Linda Prokop

As a child, Linda Prokop anxiously awaited the Sunday comics each week, not to read them as other children did, but to draw them. She spent hours diligently copying the characters in various poses and facial expressions.

“I was born an artist,” she says. “Even my high school summers were spent developing my art. I worked with other students to develop our own art techniques, and these early efforts netted me a talent scholarship to attend university. They also helped develop a solid set of skills for the future.”

After earning her college degree in Fine Art, Prokop moved to the sculptor-rich community of Loveland, Colorado where she met and worked alongside a talented and successful group of working artists.

Linda Prokop Biography

As a child, Linda Prokop anxiously awaited the Sunday comics each week, not to read them as other children did, but to draw them. She spent hours diligently copying the characters in various poses and facial expressions.

“I was born an artist,” she says. “Even my high school summers were spent developing my art. I worked with other students to develop our own art techniques, and these early efforts netted me a talent scholarship to attend university. They also helped develop a solid set of skills for the future.”

After earning her college degree in Fine Art, Prokop moved to the sculptor-rich community of Loveland, Colorado where she met and worked alongside a talented and successful group of working artists. Part of her time was spent producing bronze sculptures for other artists, from which she developed a valuable proficiency with each phase of the process. Those experiences proved to be the foundation of a successful career. “Bronze sculpture is an extremely elaborate medium,” she says. “Without this exposure early in my career I would never have been able to establish the unique characteristics which comprise my signature style.”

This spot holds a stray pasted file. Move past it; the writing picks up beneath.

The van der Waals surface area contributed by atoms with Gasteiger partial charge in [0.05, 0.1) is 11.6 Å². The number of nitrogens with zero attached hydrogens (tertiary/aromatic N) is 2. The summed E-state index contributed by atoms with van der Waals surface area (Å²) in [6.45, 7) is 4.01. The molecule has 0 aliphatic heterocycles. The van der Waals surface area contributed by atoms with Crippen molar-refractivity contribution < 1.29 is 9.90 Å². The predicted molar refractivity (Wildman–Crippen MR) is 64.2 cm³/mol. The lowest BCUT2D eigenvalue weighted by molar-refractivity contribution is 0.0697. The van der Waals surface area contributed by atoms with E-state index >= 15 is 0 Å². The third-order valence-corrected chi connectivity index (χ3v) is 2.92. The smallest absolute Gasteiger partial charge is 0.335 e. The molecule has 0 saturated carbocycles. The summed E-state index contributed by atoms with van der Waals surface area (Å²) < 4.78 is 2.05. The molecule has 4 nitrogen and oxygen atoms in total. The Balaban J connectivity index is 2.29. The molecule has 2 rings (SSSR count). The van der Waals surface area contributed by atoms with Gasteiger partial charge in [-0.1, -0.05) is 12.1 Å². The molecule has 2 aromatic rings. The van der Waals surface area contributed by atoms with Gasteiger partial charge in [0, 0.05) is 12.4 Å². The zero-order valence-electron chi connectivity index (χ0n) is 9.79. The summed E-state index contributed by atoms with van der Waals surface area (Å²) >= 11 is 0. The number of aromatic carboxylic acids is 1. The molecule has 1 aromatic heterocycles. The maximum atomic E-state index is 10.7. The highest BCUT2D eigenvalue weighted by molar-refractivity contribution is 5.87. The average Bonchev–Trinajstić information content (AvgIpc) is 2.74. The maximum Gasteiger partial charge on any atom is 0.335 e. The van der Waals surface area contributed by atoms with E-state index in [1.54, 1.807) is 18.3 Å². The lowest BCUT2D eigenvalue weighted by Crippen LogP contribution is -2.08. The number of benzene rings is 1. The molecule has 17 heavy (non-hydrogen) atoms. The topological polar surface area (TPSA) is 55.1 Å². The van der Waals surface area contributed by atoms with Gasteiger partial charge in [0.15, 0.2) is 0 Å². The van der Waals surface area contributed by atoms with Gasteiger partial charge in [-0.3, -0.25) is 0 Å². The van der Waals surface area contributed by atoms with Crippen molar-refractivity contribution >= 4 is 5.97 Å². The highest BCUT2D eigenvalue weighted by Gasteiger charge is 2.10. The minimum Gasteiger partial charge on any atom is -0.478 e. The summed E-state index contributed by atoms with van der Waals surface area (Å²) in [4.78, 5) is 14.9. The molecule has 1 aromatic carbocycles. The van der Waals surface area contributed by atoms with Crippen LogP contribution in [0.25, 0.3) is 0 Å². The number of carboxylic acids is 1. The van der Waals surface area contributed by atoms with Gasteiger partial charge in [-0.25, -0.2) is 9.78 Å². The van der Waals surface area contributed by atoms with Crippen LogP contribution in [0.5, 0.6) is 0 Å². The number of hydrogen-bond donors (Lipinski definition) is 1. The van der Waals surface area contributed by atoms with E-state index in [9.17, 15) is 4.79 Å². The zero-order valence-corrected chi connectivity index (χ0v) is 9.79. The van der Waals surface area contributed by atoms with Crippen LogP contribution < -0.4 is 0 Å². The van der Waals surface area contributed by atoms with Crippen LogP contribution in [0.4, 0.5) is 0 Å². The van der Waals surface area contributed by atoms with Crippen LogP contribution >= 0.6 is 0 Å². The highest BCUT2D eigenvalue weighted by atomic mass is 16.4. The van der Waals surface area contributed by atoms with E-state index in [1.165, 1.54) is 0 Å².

Each work by Prokop tells a compelling story, often based on personal experience or emotions. Common themes are vulnerability, struggle, endurance, and triumph—and she is able to communicate, on a universal scale, the intimate aspects of life. Many of her works are metaphorical and present the viewer with a dual significance. The first is a simple message immediately understood; the second portrays a more powerful interaction. Prokop’s artistic goals are fulfilled when a profound, enduring expression connects the viewer to their own memories and emotions.

Sculpture continues to be Prokop’s medium of choice because it demands her talents be used to capacity, but she has recently returned to oil painting as well, a passion from her youth. The combination of these artistic expressions has sparked a surge of creative energy. “I feel as if I am just beginning as an artist,” Prokop says, “and I especially feel that way now. I’m looking for new heights of creative excellence.”

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